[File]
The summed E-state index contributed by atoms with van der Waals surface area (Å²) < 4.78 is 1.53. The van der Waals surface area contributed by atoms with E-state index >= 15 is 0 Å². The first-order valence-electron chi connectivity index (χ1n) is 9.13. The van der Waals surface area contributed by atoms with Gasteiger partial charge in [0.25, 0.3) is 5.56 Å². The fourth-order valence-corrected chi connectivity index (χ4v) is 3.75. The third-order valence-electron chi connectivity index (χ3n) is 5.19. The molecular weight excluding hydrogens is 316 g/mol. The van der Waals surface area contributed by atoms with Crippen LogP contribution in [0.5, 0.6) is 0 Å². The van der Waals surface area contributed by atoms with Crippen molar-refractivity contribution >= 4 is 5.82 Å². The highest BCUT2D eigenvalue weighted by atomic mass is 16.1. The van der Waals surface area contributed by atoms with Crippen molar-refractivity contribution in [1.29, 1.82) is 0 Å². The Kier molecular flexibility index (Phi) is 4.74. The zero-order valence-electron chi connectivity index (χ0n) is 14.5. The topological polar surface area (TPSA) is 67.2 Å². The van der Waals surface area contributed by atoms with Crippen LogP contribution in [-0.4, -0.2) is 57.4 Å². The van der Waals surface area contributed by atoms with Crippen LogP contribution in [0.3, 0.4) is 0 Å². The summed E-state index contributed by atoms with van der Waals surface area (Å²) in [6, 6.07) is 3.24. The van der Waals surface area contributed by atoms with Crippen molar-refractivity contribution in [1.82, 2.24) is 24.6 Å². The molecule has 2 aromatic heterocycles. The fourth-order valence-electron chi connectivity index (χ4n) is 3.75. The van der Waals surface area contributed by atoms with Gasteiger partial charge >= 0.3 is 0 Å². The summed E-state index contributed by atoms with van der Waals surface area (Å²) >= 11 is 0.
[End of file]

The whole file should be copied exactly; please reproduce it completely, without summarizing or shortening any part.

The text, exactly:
The summed E-state index contributed by atoms with van der Waals surface area (Å²) < 4.78 is 1.53. The van der Waals surface area contributed by atoms with E-state index >= 15 is 0 Å². The first-order valence-electron chi connectivity index (χ1n) is 9.13. The van der Waals surface area contributed by atoms with Gasteiger partial charge in [0.25, 0.3) is 5.56 Å². The fourth-order valence-corrected chi connectivity index (χ4v) is 3.75. The third-order valence-electron chi connectivity index (χ3n) is 5.19. The molecular weight excluding hydrogens is 316 g/mol. The van der Waals surface area contributed by atoms with Crippen LogP contribution in [0.5, 0.6) is 0 Å². The van der Waals surface area contributed by atoms with Crippen molar-refractivity contribution >= 4 is 5.82 Å². The highest BCUT2D eigenvalue weighted by atomic mass is 16.1. The van der Waals surface area contributed by atoms with Crippen molar-refractivity contribution in [1.29, 1.82) is 0 Å². The Kier molecular flexibility index (Phi) is 4.74. The zero-order valence-electron chi connectivity index (χ0n) is 14.5. The topological polar surface area (TPSA) is 67.2 Å². The van der Waals surface area contributed by atoms with Crippen LogP contribution in [-0.4, -0.2) is 57.4 Å². The van der Waals surface area contributed by atoms with Crippen LogP contribution in [0.3, 0.4) is 0 Å². The summed E-state index contributed by atoms with van der Waals surface area (Å²) in [6, 6.07) is 3.24. The van der Waals surface area contributed by atoms with Crippen molar-refractivity contribution in [1.82, 2.24) is 24.6 Å². The molecule has 2 aromatic heterocycles. The fourth-order valence-electron chi connectivity index (χ4n) is 3.75. The van der Waals surface area contributed by atoms with Gasteiger partial charge >= 0.3 is 0 Å². The summed E-state index contributed by atoms with van der Waals surface area (Å²) >= 11 is 0.